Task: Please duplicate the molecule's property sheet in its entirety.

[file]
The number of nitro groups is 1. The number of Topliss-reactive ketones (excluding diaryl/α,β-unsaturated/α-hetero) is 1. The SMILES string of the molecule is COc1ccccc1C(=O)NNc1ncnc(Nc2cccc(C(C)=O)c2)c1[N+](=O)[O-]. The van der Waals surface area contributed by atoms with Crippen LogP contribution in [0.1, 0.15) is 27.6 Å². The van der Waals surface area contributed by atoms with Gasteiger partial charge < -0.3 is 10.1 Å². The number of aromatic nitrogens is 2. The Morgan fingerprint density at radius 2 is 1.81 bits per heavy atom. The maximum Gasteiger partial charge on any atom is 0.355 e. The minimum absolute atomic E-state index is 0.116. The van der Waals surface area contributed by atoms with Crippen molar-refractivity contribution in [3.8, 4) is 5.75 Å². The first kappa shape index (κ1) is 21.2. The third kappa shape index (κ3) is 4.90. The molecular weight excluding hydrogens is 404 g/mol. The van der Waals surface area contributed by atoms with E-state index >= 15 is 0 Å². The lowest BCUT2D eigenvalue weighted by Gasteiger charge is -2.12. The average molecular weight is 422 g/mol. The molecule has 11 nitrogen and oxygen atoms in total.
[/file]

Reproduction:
The number of nitro groups is 1. The number of Topliss-reactive ketones (excluding diaryl/α,β-unsaturated/α-hetero) is 1. The SMILES string of the molecule is COc1ccccc1C(=O)NNc1ncnc(Nc2cccc(C(C)=O)c2)c1[N+](=O)[O-]. The van der Waals surface area contributed by atoms with Crippen LogP contribution in [0.1, 0.15) is 27.6 Å². The van der Waals surface area contributed by atoms with Gasteiger partial charge < -0.3 is 10.1 Å². The number of aromatic nitrogens is 2. The Morgan fingerprint density at radius 2 is 1.81 bits per heavy atom. The maximum Gasteiger partial charge on any atom is 0.355 e. The minimum absolute atomic E-state index is 0.116. The van der Waals surface area contributed by atoms with Crippen molar-refractivity contribution in [3.8, 4) is 5.75 Å². The first kappa shape index (κ1) is 21.2. The third kappa shape index (κ3) is 4.90. The molecular weight excluding hydrogens is 404 g/mol. The van der Waals surface area contributed by atoms with E-state index >= 15 is 0 Å². The lowest BCUT2D eigenvalue weighted by Gasteiger charge is -2.12. The average molecular weight is 422 g/mol. The molecule has 11 nitrogen and oxygen atoms in total.